Film and Propaganda

Blue Hawaii Movie Poster

This poster showcases one of the poular genresof films to come out around this time. Many films of the post World War II era, pre-Vietnam era tended to be on the lighter side. Most, like Blue Hawaii revolved around a GI returing from war and not wanting to enter stright into maistream society. Thus the happy go lucky surf culture is born. Soliders not ready or not adjusted to everyday life after the war began adopting mnay Polynesian and South Pacific activities. This soon began to play out on the silver screen.

Anette and Frankie

The King and Queen of Surf Films

In the 1960s, a unique genre of movies came into the world: the "beach party movies." The inevitable ingredients included several attractive "teenagers" (and I use the term loosely), surfing, the beach, a few token adults thrown in, a wafer-thin plot line, and, of course, many almost wafer-thin bikinis worn by the female cast members.

The basic premise was fairly simple: a very innocent boy and girl are in love (in a wholesome way) only to encounter some threat from the outside (of the beach) world, either an adult villain or:
a) A handsome young fellow who tries to attract the girl away from the guy
b) A hot-looking young chick who tries to attract the guy away from the girl.

The plot line is played out, a few songs by '60s artists are thrown in, add some slapstick gags, and a nice, simple resolution in which, above all, the guy and the girl realize that nothing can ever come between them. As simplistic and formulaic as it all sounds, the low-budget beach party movies were tremendously popular in the early to mid-1960s. Teenagers all over America flocked to see the surfing, the mildly amusing jokes and gags, and—let's be honest here—the very healthy young people in their extremely well-fitting swim suits. The films were usually filmed in Paradise Cove in Malibu, CA, in the dead of winter to fit their future release schedule dates. The poor actors and actresses had to frolic on the beach in swimsuits, freezing in the cold weather.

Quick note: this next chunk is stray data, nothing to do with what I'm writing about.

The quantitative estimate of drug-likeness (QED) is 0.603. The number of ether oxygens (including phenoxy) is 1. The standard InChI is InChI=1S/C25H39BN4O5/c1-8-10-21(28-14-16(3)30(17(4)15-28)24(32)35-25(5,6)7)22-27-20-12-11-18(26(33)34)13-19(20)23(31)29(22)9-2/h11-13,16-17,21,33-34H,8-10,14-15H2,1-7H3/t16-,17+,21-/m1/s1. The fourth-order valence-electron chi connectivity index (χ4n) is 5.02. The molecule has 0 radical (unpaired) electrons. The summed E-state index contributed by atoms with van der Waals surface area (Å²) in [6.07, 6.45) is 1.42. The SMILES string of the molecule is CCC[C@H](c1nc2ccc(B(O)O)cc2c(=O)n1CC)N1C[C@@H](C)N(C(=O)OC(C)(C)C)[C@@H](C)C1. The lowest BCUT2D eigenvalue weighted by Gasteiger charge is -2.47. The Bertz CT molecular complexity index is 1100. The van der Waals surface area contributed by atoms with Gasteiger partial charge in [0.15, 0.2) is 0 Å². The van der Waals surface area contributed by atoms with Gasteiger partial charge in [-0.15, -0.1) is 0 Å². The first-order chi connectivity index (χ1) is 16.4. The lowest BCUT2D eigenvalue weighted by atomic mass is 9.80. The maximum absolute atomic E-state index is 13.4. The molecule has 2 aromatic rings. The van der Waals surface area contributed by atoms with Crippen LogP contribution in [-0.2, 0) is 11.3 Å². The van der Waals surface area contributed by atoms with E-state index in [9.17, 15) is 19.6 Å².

Although there were many spin-offs and rip-offs movie makers never miss a chance to cash in on another's successful formula), the "classic" beach party films were the ones made by American-International Studios and usually directed by William Asher, a total of seven films.



The Original Surfer Girl

In 1959, the sport of surfing received a big boost from the film Gidget, a movie about a girl who spends the summer on a beach in Southern California and falls in love with two surfers.

These films also helped to also hyper-sexualize the surf culture. All stars of these films were portryed as suntanned, good looking, skin bearing youth. Carefree and promescuity rann ramped in these films. Much of the atitude portrayed in these films were not shared with wholesome Midwest values. This was another reason the Surf Culture was attarctive even to those surrounded by land.

Film and Propaganda